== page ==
A common bad practice which I often find when browsing through code is to see people directly hard-code strings in their source code. I've also proposed some refactorings in some of my previous posts. Today I'd like to blog about a similar issue which targets the issue of object property referencing within code.I guess most of us already had the case where you give a property of your entity like
SomeHelper.Validate(entityObject, "somePropertyName", value);This "strange" assignment because SetProperty takes objects in a generic way and validates the specified property. Note, this is not real-world code, so don't be scared :) , but it may arise in similar ways throughout your code-base.
SomeHelper.Validate(entityObject, "someOtherPropertyName", value);
Another use case I was currently experiencing and which was the reason for writing this blog post is when announcing a problem about some property to the system user (i.e. in a log). In such a case you'd probably write
MyLogger.LogProblem("SomePropertyName", "Some message from a resource file");
So what's the problem with such code?
- No compile-time-checking! Changing the property name of your object, won't give you any error during compile time but you may experience nice errors when the system is being used. Well ok, ReSharper does a nice job in also including such strings in refactorings, but still.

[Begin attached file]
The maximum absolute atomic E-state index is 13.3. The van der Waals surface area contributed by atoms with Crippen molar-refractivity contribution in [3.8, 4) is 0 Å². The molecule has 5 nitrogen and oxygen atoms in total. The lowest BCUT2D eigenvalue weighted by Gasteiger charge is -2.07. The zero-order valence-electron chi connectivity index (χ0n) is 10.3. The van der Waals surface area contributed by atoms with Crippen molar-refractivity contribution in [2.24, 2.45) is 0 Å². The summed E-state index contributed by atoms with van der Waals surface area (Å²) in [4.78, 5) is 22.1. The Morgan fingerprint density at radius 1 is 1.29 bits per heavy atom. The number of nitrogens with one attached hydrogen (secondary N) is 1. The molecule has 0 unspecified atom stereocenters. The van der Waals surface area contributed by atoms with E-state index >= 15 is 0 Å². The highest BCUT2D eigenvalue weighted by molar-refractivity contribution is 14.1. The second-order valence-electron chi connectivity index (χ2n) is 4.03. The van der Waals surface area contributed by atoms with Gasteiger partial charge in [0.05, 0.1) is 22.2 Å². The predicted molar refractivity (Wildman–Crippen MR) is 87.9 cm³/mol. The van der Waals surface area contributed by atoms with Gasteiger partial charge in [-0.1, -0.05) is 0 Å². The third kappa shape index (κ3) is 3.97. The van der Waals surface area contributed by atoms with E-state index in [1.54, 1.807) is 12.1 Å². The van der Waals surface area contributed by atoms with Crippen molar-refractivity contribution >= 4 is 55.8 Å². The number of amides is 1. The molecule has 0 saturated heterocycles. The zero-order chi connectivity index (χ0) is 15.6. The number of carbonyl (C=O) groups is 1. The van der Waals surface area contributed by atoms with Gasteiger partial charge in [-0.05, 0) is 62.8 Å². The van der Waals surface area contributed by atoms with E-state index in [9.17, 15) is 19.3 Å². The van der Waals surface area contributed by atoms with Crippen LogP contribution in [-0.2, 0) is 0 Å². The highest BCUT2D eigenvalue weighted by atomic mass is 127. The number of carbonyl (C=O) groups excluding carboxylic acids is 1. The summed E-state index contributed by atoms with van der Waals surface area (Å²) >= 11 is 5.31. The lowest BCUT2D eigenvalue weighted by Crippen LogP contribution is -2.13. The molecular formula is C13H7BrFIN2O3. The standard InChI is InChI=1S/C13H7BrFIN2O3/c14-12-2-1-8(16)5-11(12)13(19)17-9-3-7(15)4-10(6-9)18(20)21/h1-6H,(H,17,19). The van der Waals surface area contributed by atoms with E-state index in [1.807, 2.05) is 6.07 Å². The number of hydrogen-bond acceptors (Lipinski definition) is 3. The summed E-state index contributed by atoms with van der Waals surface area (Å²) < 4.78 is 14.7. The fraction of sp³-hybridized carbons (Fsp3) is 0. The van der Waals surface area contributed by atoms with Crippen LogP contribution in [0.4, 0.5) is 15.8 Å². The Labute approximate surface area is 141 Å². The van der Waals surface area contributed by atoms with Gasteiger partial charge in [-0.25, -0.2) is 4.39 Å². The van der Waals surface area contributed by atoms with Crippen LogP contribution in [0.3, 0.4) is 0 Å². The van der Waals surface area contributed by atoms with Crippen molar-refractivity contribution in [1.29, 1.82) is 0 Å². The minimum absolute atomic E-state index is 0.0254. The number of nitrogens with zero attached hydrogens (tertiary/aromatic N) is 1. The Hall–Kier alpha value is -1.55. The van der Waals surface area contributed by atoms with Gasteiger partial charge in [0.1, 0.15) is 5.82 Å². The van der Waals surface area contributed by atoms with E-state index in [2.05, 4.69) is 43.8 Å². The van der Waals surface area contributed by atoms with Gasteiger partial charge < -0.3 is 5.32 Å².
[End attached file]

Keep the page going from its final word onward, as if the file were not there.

These kind of bugs are heavy, since you may have difficulties in spotting them.
- It is cumbersome to type and code because you have to remember the exact name of the property without any kind of Intellisense support.
public static void LogProblem<T>(Expression<Func<T>> propertyExpression, string message)This can then be used very nicely by rewriting the logging instruction I mentioned before like this
string propertyName = GetPropertyName(propertyExpression);
if (propertyName == null)
throw new NullReferenceException("The name of the property couldn't be retrieved!");
LogEntry logEntry = new LogEntry()
Fieldname = propertyName,
MessageDescription = String.Format(message, propertyName)
public static string GetPropertyName<T>(Expression<Func<T>> expression)
MemberExpression body = (MemberExpression)expression.Body;
MyLogger.LogProblem(() => myObjInstance.SomePropertyName, "Some message from a resource file");Voilá, you have a compile-time, fully intellisense supported logging method now. The only thing I don't really like is the somehow strange-looking declaration of the property name by having to use